News / Economy

Asian Markets Follow Sharp US Swings

A man walks past a panel displaying the Hang Seng Index during a midday break, outside a bank in Hong Kong, August 11, 2011
A man walks past a panel displaying the Hang Seng Index during a midday break, outside a bank in Hong Kong, August 11, 2011
Brian Padden

Despite robust economic growth in many parts of Asia, stock markets in the region this week have closely followed the sharp swings in stock prices in the United States and Europe.

In the last week, Asian stock prices followed the trend set by stock markets in the United States and Europe, falling from Friday to Tuesday on eurozone fears and the U.S. debt downgrade, rebounding Wednesday after the United States said it would hold rates at record lows for two years.  On Thursday, Asian markets initially dropped sharply, but ended the day less than one percent down.  At one point on Thursday, gold surged to a record high of more than $1,800 an ounce.

Economist Cyn Young Park, with the Asian Development Bank in Manila, says these are uncertain times for Asian investors as well those in the West.  News of U.S. credit rating downgrade highlighted their concerns about the sluggish economies in their primary export markets.  She says the volatile swing in stock prices in Asia and an increased demand for gold are temporary moves by investors to play it safe, for now.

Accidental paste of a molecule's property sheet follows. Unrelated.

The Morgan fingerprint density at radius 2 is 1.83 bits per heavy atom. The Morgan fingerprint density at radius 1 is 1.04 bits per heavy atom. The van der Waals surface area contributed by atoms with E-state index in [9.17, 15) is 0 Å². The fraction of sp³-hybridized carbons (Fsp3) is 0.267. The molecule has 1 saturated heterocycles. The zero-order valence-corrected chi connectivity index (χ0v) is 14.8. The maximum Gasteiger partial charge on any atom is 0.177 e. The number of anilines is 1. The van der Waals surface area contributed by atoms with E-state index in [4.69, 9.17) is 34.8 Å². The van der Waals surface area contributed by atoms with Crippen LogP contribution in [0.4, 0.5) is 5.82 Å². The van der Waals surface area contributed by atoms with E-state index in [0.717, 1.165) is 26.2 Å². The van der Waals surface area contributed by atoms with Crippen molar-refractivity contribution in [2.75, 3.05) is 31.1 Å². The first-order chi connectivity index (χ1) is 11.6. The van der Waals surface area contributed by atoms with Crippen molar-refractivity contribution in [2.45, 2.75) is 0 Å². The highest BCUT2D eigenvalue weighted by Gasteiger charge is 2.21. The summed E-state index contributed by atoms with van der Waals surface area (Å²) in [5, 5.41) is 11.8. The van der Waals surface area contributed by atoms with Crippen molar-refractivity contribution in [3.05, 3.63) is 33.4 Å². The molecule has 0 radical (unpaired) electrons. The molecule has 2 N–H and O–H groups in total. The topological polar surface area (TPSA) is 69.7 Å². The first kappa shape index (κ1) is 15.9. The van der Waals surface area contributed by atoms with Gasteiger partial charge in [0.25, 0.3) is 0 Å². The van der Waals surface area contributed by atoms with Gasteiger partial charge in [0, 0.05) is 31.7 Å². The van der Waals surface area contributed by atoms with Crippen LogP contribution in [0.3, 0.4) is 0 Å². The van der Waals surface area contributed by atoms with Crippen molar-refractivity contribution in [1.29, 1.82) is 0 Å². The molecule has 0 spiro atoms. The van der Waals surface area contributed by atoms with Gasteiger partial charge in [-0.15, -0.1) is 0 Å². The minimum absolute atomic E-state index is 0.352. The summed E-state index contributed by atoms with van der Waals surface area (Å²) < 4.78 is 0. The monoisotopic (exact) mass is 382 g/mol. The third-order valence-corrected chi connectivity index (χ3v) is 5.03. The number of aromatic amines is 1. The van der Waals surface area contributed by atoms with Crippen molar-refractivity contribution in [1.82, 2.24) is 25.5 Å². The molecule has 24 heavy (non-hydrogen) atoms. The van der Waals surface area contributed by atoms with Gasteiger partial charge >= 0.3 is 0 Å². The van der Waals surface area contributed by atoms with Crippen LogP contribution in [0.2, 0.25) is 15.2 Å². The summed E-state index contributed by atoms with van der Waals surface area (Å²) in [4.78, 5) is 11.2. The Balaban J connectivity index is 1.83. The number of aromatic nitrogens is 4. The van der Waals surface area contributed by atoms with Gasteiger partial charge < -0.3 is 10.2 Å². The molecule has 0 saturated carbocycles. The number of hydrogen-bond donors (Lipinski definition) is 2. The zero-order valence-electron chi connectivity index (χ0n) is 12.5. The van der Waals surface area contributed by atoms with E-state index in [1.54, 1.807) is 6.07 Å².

"This is really more like a psychological [shock] and then a panic," said Park. "And, if they are not able to contain this, that really can create more problems for the real economies.  But at this stage we still need to wait and see whether this sort of a financial turmoil will translate into something more real."

She says Asian stock markets are accurately reflecting concern about the economic health of the region.  Although many investors and economic officials in Asia have said the growth of the middle class and trade within the region are making Asia less dependent on the G3 economies of the United States, Europe and Japan, Park says Asia is not yet economically insulated.

"Despite really strong growth in the inter-regional trade, the final demand still lies with the Atlantic economies, the G3 economies," said Park.  "With the G3 economies all sort of going through this severe, you know, crisis of confidence and then don't really know whether or not that it is going to affect heavily on their real economy, investors ought to be a little jittery."

Park says a lack of global demand should also ease concerns about severe inflation in China and other countries in the region.  The Asian Development Bank is urging central banks in Asia to pause measures to contain high inflation until global market turmoil subsidies.

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